Passage of Amendment 64 in November made marijuana legal in Colorado, but local officials are still struggling to determine exactly what that means.
On Tuesday, Pitkin County commissioners held their first official discussion about licensing the sale, cultivation, manufacturing and testing of recreational marijuana, but they hardly knew where to start.
Pitkin County Attorney John Ely framed the discussion by saying “marijuana is going to be an activity that probably forever will be highly regulated,” but then added that many of the chosen regulations will be enacted at the local level. In other words, it’s up to the Board of County Commissioners if, how and how much to regulate the commercial cultivation and sale of pot within their borders.
“There is great deference given to local governments,” Ely said. “We really can do a great number of things to effect whatever it is the board wants to accomplish.”
It wasn’t readily apparent what the board wanted to do. No commissioners expressed any anti-marijuana sentiments, but nobody expressed a wish to simply open the barn doors, either.
Commissioners Rachel Richards and Rob Ittner both mentioned that recreational marijuana sales, growth and consumption could pose a nuisance to neighboring businesses or homeowners, mainly because of the smell. Ittner said he’s personally glad that Amendment 64 passed, but added “I know retailers who have moved their establishments because of this.” He also wondered aloud if the county ought to prohibit or restrict the location of marijuana businesses near schools.
Commissioner Steve Child was the only member of the board to articulate an overall vision for marijuana laws in the future.
“My personal feeling is that cannabis should be legalized in the whole U.S. and taxed and regulated just like alcohol production is,” Child said. “It only makes sense to do it that way.”
As a rancher, Child also added that he sees pot as an agricultural commodity, one with a higher value than the hay grown around the Roaring Fork Valley. Child recalled baling hay one time and thinking to himself, “Wow, if this was marijuana we’d really be rich.”
Of course, any Pitkin County pot would likely be grown in greenhouses, and that prompted other commissioners to wonder about the land-use implications of large, enclosed, pot-growing structures.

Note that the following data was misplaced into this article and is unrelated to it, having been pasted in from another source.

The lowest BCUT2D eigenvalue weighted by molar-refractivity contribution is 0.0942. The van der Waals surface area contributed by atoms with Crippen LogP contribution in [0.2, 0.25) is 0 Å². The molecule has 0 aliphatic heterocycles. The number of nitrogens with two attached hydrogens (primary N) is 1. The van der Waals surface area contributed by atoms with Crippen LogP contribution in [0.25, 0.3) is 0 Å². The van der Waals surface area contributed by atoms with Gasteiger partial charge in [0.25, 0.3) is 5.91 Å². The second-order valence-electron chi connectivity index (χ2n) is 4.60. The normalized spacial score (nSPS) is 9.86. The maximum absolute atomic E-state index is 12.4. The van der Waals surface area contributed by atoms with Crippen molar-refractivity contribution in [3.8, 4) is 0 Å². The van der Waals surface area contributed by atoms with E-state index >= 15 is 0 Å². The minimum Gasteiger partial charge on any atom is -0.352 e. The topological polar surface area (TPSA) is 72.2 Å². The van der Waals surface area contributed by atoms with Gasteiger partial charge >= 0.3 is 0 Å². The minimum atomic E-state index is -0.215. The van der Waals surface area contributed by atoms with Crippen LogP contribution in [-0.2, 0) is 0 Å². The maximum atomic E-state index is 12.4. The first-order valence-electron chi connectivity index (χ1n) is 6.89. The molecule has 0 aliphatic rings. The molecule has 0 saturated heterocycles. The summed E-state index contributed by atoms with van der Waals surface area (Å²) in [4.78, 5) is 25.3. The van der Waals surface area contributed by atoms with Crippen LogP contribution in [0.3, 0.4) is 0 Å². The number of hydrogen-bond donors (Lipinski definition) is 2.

“Size is an issue, and perhaps location,” said Commissioner George Newman.
Lance Clarke, assistant director of community development, told commissioners that the existing medical marijuana-related greenhouses in the county have been 2,000 feet or smaller, but “we expect that to expand” as the recreational marijuana industry develops.
Overall, commissioners expressed more concerns about the licensing and land-use impacts of marijuana cultivation than they did about retail sales. Already, the unincorporated county has few commercial centers — commissioners mentioned Basalt, Old Snowmass, Aspen Village, Woody Creek and the Aspen Business Center — so most retail license applications would likely flow to the municipalities of Aspen, Snowmass Village or Basalt.
Trying to summarize the discussion, County Attorney Ely said “the retail licensing discussion, I sense, will be somewhat easier … the cultivation discussion will be broader, because of the implications of the use of greenhouses.”
For an initial sense of public sentiment across the county, commissioners agreed they should reach out to neighborhood caucuses in places like Old Snowmass, the Fryingpan Valley, Woody Creek and the Crystal Valley, to find out how those organizations feel about marijuana stores or growing operations in their areas.
Beyond that outreach, it’s unclear where the commissioners might go. Hanging over the entire discussion is the uncomfortable reality that, while recreational marijuana has been legalized in Colorado, it’s still illegal in the eyes of the federal government.
Under Amendment 64, Colorado local governments should be ready to receive applications for recreational marijuana business licenses by Oct. 1. At first, only licensed medical marijuana dispensaries or those with license applications in good standing will be able to apply for the recreational marijuana licenses, and none of those licenses will be issued before Jan. 1, 2014. New entrants into the marketplace may not apply for licenses till July 1, 2014, and no licenses will be issued on those applications till Oct. 1, 2014.